An inning and a season to remember for Phillies

The top of the ninth took exactly 9 minutes and 59 seconds. It only seemed like 25 years.

From the moment Brad Lidge let the first pitch of the final inning go until the final slider dropped into the dirt, it took that 1 second shy of 10 minutes for all that history to be left behind. What was no longer mattered much. Winning the last game has a way of changing everything.

Phillies players, coaches, management and families gathered on the field as the trophies were handed out. Every few steps, there was another small gathering - Jamie Moyer talking, then posing with his family and then sprinting to the clubhouse to soak up a lifetime in baseball with the celebration even the sedate Moyer must have imagined somewhere along the way.

Before dashing off, Moyer was asked about the 2-day delay and said, "it happened and we dealt with it. I am just happy I could be part of the team."

That could be a motto for this Phils team. They dealt with it. And they overcame it.

Phillies president Dave Montgomery was talking about how his role had changed in 1997, how the Phillies really started to emphasize player development and scouting, how Ed Wade had been such a big part of acquiring most of the big names and how Pat Gillick had gotten the smaller names that became "big statements."

Players like Geoff Jenkins who started it all last night and Pedro Feliz who ended it with the World Series-winning single in the seventh.

Montgomery was thinking back to 1950 when his parents bought the family's first television to watch the Phils play the Yankees in the World Series. Those Phillies did not win a game. These Phillies won four games in this World Series against Tampa Bay, the last one before a shrieking crowd at Citizens Bank Park, a culmination of the decade that Montgomery had been in charge and the Phillies began to change the way they did business.

"We were playing for tonight," Montgomery said. "Yesterday was a miserable day. We waited this long. What was another 48 hours?"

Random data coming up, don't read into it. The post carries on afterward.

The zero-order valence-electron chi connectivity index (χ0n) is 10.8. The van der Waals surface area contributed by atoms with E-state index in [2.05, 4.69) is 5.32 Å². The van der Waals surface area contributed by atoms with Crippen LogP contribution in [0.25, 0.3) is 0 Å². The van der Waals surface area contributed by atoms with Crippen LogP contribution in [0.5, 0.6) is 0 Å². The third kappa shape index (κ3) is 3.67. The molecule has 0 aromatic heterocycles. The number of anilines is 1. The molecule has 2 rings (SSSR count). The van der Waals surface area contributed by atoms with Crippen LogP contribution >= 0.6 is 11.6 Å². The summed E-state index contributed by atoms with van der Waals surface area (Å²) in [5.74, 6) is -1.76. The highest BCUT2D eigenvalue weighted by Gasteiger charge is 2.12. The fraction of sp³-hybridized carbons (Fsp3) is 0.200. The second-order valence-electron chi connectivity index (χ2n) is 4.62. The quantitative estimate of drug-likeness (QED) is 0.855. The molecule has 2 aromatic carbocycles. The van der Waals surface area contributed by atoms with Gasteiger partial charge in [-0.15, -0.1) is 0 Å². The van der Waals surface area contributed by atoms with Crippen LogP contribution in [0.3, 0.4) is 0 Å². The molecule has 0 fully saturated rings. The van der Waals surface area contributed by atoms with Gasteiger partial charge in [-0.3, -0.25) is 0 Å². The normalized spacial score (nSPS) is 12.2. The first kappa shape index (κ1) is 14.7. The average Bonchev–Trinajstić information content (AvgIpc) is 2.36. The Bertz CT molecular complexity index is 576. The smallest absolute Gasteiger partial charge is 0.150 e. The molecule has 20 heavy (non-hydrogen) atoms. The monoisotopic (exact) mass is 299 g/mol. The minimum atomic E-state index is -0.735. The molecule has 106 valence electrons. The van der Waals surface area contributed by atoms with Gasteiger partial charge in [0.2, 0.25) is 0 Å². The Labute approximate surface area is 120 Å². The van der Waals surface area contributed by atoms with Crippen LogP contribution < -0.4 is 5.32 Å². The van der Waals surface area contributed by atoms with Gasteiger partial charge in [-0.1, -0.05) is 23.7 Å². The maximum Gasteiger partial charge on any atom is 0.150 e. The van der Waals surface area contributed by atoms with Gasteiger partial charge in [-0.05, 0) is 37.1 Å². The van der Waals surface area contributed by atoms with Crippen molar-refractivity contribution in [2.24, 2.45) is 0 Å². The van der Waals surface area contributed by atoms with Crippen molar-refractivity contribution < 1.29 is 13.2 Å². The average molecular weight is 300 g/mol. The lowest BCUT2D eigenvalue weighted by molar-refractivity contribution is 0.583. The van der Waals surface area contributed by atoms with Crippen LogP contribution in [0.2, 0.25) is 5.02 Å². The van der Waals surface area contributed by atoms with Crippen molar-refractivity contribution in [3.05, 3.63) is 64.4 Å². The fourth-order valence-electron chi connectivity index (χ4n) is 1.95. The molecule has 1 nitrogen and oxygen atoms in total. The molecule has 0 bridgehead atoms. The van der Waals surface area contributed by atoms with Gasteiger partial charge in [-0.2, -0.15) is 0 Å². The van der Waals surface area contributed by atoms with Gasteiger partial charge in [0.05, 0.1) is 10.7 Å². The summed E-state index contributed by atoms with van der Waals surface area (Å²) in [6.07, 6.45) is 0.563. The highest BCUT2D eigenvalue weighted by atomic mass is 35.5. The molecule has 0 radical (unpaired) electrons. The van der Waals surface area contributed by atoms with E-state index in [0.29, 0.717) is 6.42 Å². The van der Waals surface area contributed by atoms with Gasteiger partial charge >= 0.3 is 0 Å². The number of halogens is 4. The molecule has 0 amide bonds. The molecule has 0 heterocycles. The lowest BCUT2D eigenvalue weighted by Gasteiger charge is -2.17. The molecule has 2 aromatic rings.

Every kid that plays baseball thinks of a night like last night. Still, "it just seems so far away," Ryan Madson said.

This time, it was there for all of them to touch. There is nothing quite like forever.

"A year ago, we were excited to be in the playoffs," Montgomery said. "This year, we were anxious to see what we could do. We never lost at home in the playoffs."

Actually, they hardly lost anywhere down the stretch. When Montgomery said he wasn't sure what the Phils' record was over the last 30 games, he was told "24-6."

That would be 13-3 to finish the regular season and 11-3 in the playoffs. That would be what championship teams do.

It is moments like these why people like Mike Arbuckle have devoted their lives to the game. The lifers are in it for the little things that, in an idle moment, they have to hope might lead one day to that one big thing.

"It's a hard road," Arbuckle said over the din on the field, as "We are the Champions" blared over the loudspeakers.

Before Jenkins slammed that double to lead off the game, or the second version of the same game, Greg Dobbs said of his pinch-hitting teammate: "I had a feeling that it was just meant to be."

On this night, this September and this October, it was. It finally was.

Nearly 90 minutes after that last out, the players were back on the field, with Dan Baker calling out their names, one by one. The celebration had moved from the field to the clubhouse and back to the field. It was not going to end soon, if ever. *